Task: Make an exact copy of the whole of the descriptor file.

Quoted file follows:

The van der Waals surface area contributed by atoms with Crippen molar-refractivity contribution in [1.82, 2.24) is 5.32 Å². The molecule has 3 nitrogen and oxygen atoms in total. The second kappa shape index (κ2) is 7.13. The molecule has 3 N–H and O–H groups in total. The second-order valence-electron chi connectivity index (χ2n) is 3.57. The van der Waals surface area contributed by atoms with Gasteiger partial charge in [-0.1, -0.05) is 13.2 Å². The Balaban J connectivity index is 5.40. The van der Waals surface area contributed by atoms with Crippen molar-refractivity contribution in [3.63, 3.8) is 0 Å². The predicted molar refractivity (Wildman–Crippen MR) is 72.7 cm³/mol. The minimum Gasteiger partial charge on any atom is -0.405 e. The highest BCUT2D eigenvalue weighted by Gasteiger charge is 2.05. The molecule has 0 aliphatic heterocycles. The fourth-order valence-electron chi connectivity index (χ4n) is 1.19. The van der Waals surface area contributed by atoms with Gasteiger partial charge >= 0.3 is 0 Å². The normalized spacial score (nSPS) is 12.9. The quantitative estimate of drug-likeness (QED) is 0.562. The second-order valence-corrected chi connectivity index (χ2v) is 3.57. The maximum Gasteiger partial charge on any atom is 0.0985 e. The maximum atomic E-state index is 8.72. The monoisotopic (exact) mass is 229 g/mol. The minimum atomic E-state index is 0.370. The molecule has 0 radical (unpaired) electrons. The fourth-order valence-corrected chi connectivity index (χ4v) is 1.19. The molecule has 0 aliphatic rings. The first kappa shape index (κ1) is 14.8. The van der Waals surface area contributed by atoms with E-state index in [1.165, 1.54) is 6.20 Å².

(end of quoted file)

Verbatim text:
The van der Waals surface area contributed by atoms with Crippen molar-refractivity contribution in [1.82, 2.24) is 5.32 Å². The molecule has 3 nitrogen and oxygen atoms in total. The second kappa shape index (κ2) is 7.13. The molecule has 3 N–H and O–H groups in total. The second-order valence-electron chi connectivity index (χ2n) is 3.57. The van der Waals surface area contributed by atoms with Gasteiger partial charge in [-0.1, -0.05) is 13.2 Å². The Balaban J connectivity index is 5.40. The van der Waals surface area contributed by atoms with Crippen molar-refractivity contribution in [3.63, 3.8) is 0 Å². The predicted molar refractivity (Wildman–Crippen MR) is 72.7 cm³/mol. The minimum Gasteiger partial charge on any atom is -0.405 e. The highest BCUT2D eigenvalue weighted by Gasteiger charge is 2.05. The molecule has 0 aliphatic heterocycles. The fourth-order valence-electron chi connectivity index (χ4n) is 1.19. The van der Waals surface area contributed by atoms with Gasteiger partial charge >= 0.3 is 0 Å². The normalized spacial score (nSPS) is 12.9. The quantitative estimate of drug-likeness (QED) is 0.562. The second-order valence-corrected chi connectivity index (χ2v) is 3.57. The maximum Gasteiger partial charge on any atom is 0.0985 e. The maximum atomic E-state index is 8.72. The monoisotopic (exact) mass is 229 g/mol. The minimum atomic E-state index is 0.370. The molecule has 0 radical (unpaired) electrons. The fourth-order valence-corrected chi connectivity index (χ4v) is 1.19. The molecule has 0 aliphatic rings. The first kappa shape index (κ1) is 14.8. The van der Waals surface area contributed by atoms with E-state index in [1.165, 1.54) is 6.20 Å².